Mr Trump’s accounts on the livestreaming platform were used to show presidential rallies, two of which Twitch, which is owned by Amazon, took issue with.
The first was a broadcast of a 2016 campaign event in which Mr Trump claimed Mexico is responsible for an influx of drugs and crime in the US.
The second was a rally in Tulsa where he described a criminal breaking and entering as a “very tough hombre”.
“Hateful conduct is not allowed on Twitch. In line with our policies, President Trump’s channel has been issued a temporary suspension from Twitch for comments made on stream, and the offending content has been removed”, a Twitch spokesperson said at the time.
The company said at the time that the ban was temporary, but did not indicate how long it would last.
Mr Trump’s Twitch channel no longer features any content from his rallies. Instead, viewers are met with 46 promotional videos from a range of pro-Trump views including “Evangelicals for Trump Online,” a stream hosted by Donald Trump Jr. called “Triggered!” and “Army for Trump Boot Camp Online”.
In comparison to Mr Trump’s personal Twitter account, which has 83M followers at time of writing, Mr Trump’s Twitch account has a more modest 130,000 followers.
Many of the videos only have a handful of views, averaging approximately 100 views per video.
It is unclear what will happen to Mr Trump’s account should he violate Twitch’s policies again. Twitch declined to comment on how it would make decisions on the future of the account.
Twitch has previously said that it does not “make exceptions for political or newsworthy content”.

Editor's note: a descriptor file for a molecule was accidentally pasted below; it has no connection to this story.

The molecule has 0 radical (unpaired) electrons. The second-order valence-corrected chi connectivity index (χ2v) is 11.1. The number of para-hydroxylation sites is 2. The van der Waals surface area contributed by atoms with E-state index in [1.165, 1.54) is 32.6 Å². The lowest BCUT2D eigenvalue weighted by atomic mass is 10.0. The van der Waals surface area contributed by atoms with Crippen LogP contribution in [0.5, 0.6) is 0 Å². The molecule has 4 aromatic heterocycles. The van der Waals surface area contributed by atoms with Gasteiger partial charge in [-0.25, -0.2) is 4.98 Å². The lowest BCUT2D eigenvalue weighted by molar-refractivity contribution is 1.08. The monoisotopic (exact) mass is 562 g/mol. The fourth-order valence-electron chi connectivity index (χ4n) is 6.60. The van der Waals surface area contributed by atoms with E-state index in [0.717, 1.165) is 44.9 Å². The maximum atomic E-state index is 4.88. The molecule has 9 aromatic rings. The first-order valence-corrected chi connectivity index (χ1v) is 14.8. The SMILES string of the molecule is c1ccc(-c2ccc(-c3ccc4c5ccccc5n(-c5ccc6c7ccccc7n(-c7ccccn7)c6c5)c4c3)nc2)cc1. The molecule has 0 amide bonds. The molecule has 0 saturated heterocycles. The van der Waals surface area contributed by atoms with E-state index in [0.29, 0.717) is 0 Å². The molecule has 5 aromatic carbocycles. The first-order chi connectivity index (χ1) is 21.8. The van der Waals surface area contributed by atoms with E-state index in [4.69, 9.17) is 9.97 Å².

Other social media platforms, including Twitter and Facebook, have made exceptions for Mr Trump when he has violated their codes of conduct because he is the president of the United States and as such his posts reach a certain level of "newsworthiness".
That decision has made waves with users and business partners alike. Facebook is currently facing an advertiser backlash and CEO Mark Zuckerberg has u-turned on his decision not to label Mr Trump’s posts.
Twitter, meanwhile, added multiple labels to Mr Trump’s tweets that prevented users from seeing a handful of his tweets unless they clicked a button to reveal them.
As a result, Mr Trump signed an executive order that would attempt to fundamentally change how the internet works and limit the freedom of every website by making them legally responsible for all content – including user-generated content – on their platforms.
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